Fulham manager Marco Silva believes his side should have capitalised on their numerous chances after being held by Sunderland in an entertaining 1-1 draw at Craven Cottage in the FA Cup fourth round.
Jack Clarke pounced on an Issa Diop mistake to give Sunderland a sixth-minute lead, but their advantage was cancelled out by a Tom Cairney equaliser in the 61st minute.
Fulham started the game on the front foot as they looked to return to winning ways following successive league defeats but, despite having 22 shots during the match, they were unable to find the net on more than one occasion.
Reflecting on the game itself, Silva believes Fulham could have been more clinical in both their finishing and passing.
“Strange game I can say,” the Fulham manager said. “It was an intense game, a typical FA Cup match I think that’s fair to say.
“Of course we were more dominant but the game was too broken for me as a manager to enjoy it, to be honest.
“We conceded a cheap goal but overall in the game I think we’ve created enough chances to score more goals. On the other side I think we gave many opportunities for them to score as well and some counter-attacks where we gave the ball away in certain moments.
“We lost some important challenges and that was the part of the game I didn’t like.”
While neither side will have wanted to add to their already congested fixture schedule, they now face the prospect of a replay at the Stadium of Light.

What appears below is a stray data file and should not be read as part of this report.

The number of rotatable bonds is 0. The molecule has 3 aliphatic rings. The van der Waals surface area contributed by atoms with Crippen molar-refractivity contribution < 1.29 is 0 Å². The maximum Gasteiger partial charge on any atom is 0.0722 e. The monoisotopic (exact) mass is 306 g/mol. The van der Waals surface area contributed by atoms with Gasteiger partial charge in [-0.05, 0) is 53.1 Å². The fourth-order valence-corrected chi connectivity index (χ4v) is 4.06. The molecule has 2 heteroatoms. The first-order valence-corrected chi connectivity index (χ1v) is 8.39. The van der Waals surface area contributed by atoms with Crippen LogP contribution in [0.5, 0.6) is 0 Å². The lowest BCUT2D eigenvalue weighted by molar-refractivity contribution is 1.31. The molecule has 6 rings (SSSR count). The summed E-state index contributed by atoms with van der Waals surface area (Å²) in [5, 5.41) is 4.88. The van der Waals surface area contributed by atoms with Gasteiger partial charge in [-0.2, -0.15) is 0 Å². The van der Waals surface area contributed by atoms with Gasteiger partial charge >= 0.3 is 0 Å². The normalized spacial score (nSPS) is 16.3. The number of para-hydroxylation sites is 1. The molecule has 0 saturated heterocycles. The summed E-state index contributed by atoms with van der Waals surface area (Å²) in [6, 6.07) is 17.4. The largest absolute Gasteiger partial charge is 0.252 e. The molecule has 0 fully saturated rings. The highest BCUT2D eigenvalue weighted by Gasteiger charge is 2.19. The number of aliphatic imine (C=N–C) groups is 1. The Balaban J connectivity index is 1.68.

“We were not able to win and go through this evening, and we have to go to do what we couldn’t do this afternoon in 10 days. It’s so simple,” Silva said.
“We had the chance in 90 minutes to do it and we didn’t, and now we have to go to do it in 10 days or 15 days.”
Sunderland head coach Tony Mowbray drew attention to the youth in his side after matching their Premier League opponents.
When Ross Stewart was carried off the field on a stretcher midway through the first half, for what Mowbray said was an Achilles injury, it forced Sunderland into their first substitution of the afternoon and considerably lowered the average age of their line-up.
Christopher Rigg, a late replacement who is aged just 15, then thought he had scored the winner for the visitors in the final minutes of the match but the goal was ruled out for offside.
“The overriding thing today was the positivity of an extraordinarily young team that was on that pitch,” Mowbray said.
“Once Ross came off there were only two players over the age of 22 or 23 on the field and they played against Fulham, who beat Chelsea out here a couple of weeks ago and are riding high in the Premier League.
“So I think it was a good performance from a very young team that played with a good attitude and who threatened their goal from the start and could have added to our scoreline.”